When an object casts its shadow on a background surface, the shadow can be informative about the shape of the object, the shape of the background surface and the spatial arrangement of the object relative to the background. Among all these roles, we found that cast shadows were perceptually most relevant for the recovery of spatial arrangement, especially when the shadow is in motion. This finding is intriguing when one considers, the ambiguities in the possible ways that shadow motion can be interpreted. We reasoned that the visual system must use a priori constraints to disambiguate the cast shadow motion. One of these constraints is that the light source is stationary. Though simple, the stationary-light-source constraint supports rich, reliable inferences about the qualitative motions of objects in three dimensions.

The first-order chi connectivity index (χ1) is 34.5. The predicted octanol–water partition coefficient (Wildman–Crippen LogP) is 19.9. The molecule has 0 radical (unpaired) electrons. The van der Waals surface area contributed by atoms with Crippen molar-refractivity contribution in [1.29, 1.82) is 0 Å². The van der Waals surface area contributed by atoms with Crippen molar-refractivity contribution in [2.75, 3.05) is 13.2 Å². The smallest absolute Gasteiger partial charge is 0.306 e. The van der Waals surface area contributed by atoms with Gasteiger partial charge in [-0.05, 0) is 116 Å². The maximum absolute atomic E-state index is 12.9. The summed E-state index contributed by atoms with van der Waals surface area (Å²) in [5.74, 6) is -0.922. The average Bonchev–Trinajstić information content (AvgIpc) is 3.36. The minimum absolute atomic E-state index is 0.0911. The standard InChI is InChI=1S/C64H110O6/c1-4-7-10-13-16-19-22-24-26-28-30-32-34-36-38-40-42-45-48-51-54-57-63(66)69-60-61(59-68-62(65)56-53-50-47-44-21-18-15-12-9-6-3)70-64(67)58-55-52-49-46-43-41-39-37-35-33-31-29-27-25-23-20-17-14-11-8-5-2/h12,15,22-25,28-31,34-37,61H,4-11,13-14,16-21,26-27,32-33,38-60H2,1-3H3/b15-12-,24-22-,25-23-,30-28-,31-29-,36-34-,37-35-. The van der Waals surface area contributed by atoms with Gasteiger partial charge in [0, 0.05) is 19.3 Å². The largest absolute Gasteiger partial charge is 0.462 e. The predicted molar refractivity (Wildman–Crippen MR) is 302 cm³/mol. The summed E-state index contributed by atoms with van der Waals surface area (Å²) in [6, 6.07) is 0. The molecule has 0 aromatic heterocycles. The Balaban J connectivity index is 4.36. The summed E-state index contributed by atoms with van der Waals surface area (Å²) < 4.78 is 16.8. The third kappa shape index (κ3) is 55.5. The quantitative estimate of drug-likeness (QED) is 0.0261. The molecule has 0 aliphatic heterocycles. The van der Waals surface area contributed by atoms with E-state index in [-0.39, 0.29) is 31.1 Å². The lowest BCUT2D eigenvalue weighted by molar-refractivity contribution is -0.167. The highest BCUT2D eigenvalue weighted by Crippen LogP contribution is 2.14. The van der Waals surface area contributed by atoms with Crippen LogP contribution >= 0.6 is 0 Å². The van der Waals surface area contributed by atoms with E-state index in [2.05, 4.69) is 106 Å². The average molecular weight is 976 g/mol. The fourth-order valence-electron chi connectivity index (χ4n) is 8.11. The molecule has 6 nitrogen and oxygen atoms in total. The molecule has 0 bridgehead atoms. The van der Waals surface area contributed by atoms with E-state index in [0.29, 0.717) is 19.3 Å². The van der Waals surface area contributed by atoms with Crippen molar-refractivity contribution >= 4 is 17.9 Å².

Bibliographical noteFunding Information:
Some of the ideas presented in this paper were presented at the annual meeting of the Association for Research in Vision and Ophthalmology in 1991 and 1992, and at the European Conference on Visual Perception in 1992. We thank Jim Enns and the other reviewer for their acute comments. Funding was provided by a grant from the National Science Foundation (NSF) SBR-9631682.